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Publication numberUS3354319 A
Publication typeGrant
Publication dateNov 21, 1967
Filing dateJun 14, 1967
Priority dateJun 14, 1967
Publication numberUS 3354319 A, US 3354319A, US-A-3354319, US3354319 A, US3354319A
InventorsLoewen Erwin G, Meltzer Robert J
Original AssigneeBausch & Lomb
Export CitationBiBTeX, EndNote, RefMan
External Links: USPTO, USPTO Assignment, Espacenet
Optical illumination and sensing system including a plurality of optical fiber means
US 3354319 A
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Description  (OCR text may contain errors)

NOV. 21', 1967 E EN ET AL 3,354,319

OPTICAL ILLUMINATION AND SENSING SYSTEM INCLUDING A PLURALITY OF OPTICAL FIBER MEANS 5 Sheets-Sheet 1 Filed June 14, 1967 ERWIN G. LOEWEN ROBERT J. MELTZER INVENTORS ATTORN EY Nov. 21, 1967 E LOEWEN ET AL 3,354,319

OPTICAL ILLUMINATION AND SENSING SYSTEM INCLUDING Filed June 14, 1967 A PLURALITY OF OPTICAL FIBER MEANS 5 Sheets-Sheet 2 ERWIN G. LOEWEN ROBERT J. MELTZER INVENTORS ATTORNEY Nov. 21, 1967 LOEWEN ET AL 3,354,319

OPTICAL ILLUMINATION AND SENSING SYSTEM INCLUDING A PLURALITY OF OPTICAL FIBER MEANS Filed June 14, 1967 5 Sheets-Sheet 5 PHASE OF FRINGE PATTERN-INTENSITY FIG. 5

REVOLUTION$ OF THE CHOPPER DISC FIG. 6

ERWIN G. LOEWEN ROBERT J. MELTZER I INVENTORS ATTORNE Y United States Patent ()fiiice 3,354,3i Fatented Nov. 21, 1967 @PTICAL iLLUMllNAT iGN AND SENSING EsYSTEM iNCLUDiNG A PLURALHTY F OPTICAL FIBER MEANS Erwin G. Loewen, East Rochester, and Robert J. Meltzer,

Irondequoit, N.Y., amignors to Bausch & Lornb Incorporated, Rochester, N.Y., a corporation of New York li iied June 14, N67, Ser. No. 645,933 9 Ciairns. ((31. 250-227) ABSTRACT UP THE DESCLGSURE The application includes an optical system including furcate bundles of optical fibers. for directing radiation from a single source through a plurality of light valves to a single photosensor in a predetermined sequence. in a first embodiment the light valves include a scale with alternate reflective or transparent portions and a plurality of spaced reticles mounted in optical series With the scale. In a second embodiment the light valves comprise separate portions of a pair of optical gratings.

Cross-references to related applications This application is a continuation-impart of an original application Ser. No. 275,539, filed Apr. 25, 1963, noW abandoned.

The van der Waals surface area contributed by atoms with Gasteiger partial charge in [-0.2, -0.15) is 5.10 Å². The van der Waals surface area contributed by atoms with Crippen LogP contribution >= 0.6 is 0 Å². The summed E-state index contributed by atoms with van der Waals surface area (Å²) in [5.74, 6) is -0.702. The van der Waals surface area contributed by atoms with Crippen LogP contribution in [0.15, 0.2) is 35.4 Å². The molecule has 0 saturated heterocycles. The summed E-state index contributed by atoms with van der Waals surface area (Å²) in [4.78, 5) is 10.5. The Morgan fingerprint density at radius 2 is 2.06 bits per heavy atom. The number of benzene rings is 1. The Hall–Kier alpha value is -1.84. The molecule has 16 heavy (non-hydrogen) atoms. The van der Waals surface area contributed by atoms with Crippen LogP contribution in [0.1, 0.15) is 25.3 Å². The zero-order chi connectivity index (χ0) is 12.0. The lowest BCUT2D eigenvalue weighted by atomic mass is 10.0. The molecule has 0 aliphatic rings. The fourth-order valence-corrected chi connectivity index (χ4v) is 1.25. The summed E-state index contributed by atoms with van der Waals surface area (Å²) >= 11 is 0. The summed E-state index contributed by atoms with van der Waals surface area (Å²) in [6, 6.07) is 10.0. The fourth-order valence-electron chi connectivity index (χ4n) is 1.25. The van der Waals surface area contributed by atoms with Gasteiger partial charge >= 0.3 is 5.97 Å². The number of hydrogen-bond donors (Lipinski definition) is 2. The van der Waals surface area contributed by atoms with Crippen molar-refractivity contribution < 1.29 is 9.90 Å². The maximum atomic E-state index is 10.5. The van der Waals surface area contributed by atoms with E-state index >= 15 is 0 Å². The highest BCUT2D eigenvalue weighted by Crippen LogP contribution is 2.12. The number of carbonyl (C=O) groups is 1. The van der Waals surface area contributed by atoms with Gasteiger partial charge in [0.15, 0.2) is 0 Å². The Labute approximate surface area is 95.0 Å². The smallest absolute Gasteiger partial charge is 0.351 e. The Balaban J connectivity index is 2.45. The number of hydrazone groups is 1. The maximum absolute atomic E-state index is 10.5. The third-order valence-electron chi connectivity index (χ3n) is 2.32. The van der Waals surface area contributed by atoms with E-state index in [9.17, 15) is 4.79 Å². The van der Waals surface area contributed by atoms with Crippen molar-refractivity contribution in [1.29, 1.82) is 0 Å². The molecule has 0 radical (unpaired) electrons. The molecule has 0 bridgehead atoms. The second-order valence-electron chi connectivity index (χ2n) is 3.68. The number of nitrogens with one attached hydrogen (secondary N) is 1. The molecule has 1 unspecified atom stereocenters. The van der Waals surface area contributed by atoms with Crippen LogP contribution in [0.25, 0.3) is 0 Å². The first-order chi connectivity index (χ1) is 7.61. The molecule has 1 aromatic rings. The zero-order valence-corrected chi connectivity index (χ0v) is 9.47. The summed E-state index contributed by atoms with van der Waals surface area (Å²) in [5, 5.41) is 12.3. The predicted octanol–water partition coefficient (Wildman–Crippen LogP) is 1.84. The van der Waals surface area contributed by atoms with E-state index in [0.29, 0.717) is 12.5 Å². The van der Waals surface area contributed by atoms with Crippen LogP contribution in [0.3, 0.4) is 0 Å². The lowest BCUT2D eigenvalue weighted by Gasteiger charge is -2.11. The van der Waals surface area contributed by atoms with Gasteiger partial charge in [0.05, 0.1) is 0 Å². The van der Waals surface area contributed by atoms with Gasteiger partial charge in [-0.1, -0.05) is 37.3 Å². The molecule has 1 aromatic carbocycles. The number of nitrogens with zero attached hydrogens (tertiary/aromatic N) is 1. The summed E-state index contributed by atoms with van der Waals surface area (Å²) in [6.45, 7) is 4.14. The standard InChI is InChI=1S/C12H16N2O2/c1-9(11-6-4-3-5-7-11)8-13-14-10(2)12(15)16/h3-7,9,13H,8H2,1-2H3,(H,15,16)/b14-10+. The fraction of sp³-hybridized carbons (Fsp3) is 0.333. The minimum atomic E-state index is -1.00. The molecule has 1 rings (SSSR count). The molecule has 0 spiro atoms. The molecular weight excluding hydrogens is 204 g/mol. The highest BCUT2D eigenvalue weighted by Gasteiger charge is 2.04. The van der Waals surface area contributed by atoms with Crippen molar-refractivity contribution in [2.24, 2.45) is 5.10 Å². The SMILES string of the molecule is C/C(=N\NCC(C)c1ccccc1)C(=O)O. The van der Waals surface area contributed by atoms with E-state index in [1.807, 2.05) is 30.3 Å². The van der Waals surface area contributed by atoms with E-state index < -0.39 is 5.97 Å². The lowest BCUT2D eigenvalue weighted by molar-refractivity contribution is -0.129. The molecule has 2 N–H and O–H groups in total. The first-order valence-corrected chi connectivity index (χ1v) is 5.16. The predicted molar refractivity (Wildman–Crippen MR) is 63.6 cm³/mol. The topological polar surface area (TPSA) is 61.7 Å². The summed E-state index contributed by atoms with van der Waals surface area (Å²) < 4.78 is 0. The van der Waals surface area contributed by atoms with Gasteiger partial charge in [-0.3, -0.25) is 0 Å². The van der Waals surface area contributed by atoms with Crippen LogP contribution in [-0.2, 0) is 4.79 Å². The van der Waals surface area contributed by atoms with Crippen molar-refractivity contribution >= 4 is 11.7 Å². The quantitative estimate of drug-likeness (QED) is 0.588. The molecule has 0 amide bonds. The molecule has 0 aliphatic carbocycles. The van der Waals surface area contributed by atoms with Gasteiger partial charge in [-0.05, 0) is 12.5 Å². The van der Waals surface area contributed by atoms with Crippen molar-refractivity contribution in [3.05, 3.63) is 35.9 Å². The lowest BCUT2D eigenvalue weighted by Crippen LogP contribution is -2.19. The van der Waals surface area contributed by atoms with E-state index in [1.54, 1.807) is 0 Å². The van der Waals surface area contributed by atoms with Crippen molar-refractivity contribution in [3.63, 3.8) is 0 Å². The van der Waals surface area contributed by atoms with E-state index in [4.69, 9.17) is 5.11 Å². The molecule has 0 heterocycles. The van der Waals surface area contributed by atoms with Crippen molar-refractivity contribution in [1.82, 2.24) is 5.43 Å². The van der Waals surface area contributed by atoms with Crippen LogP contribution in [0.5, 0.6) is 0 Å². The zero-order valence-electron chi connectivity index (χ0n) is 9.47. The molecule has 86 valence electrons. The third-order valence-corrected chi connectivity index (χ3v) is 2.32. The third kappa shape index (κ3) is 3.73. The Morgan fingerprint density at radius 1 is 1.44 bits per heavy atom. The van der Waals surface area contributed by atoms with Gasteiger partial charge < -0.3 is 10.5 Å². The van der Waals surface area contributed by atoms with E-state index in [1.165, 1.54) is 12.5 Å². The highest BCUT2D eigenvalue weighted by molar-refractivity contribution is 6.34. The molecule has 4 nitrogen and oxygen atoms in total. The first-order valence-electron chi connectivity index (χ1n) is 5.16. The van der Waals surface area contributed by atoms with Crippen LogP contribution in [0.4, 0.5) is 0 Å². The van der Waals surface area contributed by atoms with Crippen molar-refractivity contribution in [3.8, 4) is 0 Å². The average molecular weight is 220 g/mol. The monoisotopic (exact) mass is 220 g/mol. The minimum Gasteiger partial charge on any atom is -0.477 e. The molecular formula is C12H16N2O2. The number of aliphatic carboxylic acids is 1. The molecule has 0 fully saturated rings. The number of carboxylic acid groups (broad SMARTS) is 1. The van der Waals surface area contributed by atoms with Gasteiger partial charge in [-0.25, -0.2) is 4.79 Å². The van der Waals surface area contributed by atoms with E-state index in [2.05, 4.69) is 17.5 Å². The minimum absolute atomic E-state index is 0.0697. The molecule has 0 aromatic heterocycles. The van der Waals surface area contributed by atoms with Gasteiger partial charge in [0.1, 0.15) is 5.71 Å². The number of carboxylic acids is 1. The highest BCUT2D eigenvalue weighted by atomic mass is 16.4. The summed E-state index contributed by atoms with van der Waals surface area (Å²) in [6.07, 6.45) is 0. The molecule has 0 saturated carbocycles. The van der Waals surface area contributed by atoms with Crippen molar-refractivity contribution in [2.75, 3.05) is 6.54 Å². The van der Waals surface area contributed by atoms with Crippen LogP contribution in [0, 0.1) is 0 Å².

Systems such as the optical electric system disclosed and claimed in the copending application of K. Kreckel, E. Loewen and R. J. Meltze'r, entitled, Optical Electric System, Ser. No. 275,540, filed Apr. 25, 1963, and assigned to the same assignee as the present invention have created a demand for exceptionally accurate scale systems. Such systems are designed for determining angular milliseconds and because of their high degree of accuracy require precision alignment and stable conditions. Alignment of such scales may be obtained by means of the centering system disclosed and claimed in the copending continuationain-part application of Robert J. Meltzer, Ser. No. 625,470, filed Mar. 23, 1967, which i assigned to the same assignee as the present invention.

Background 07 the invention This invention relates to a fiber optical system for illuminating and sensing the operation of a plurality of controlled light paths.

In apparatus for accurately measuring the location and/ or movement of controlled devices, optical systems such as gratings, or scale and reticle combinations are employed to provide a radiation pattern directly related to position or movement of the controlled device. In order to obtain information as to the extent and direction of movement, the radiation pattern must be detected in at least two separate positions. This is generally accomplished in the prior art by employing two light sources and two photodetecto-rs positioned on opposite sides of the gratings, scales, etc. If the light sources are positioned near the gratings or scales, the gratings or scales tend to change their nadiation pattern due to thermal expansion thereby introducing errors. Furthermore, any fluctuations in the intensity of individual light sources or the characteristic of the individual photodetectors are also sources of error.

Advantagccusly, the novel system according to the present invention tends to minimize problems associated With a temperature gradient in the vicinity of a scale. Furthermore, any problems associated with fluctuations in light intensities or detector sensitivity have been minimized and from a pnactical standpoint have been eliminated. An additional advantage obtained by incorporating a novel system according to this system in an optical device is that it eliminates the need for slip rings or other contact means.

Summary of the invention The optical system of the invention includes optical means for directing radiation from a source to a plurality of light valves such as a scale and a plurality of separated .reticles, or portions of two superimposed gnatings or scales. If the area of illumination is small, such as in the case of parallel optical gratings, the optical means may comprise a lens for directing a collimated beam of radiation thereto. If on the other hand, if the areas of illumination are separated, such as the case of a scale with a plurality of separated reticles in optical series with the scale, the optical means comprises a furcate bundle of optical fibers having the common end receiving radiation from the source and a plurality branches applying radiation to the plurality of light valves or separate portions of the gratings. A second furcate bundle of optical fiber bundles is positioned in optical series With the plurality of branches, receiving radiation from separate ones of the plurality of light valves, or the separate portions of the gratings and directing the radiation received through the common end toward a single photodetector.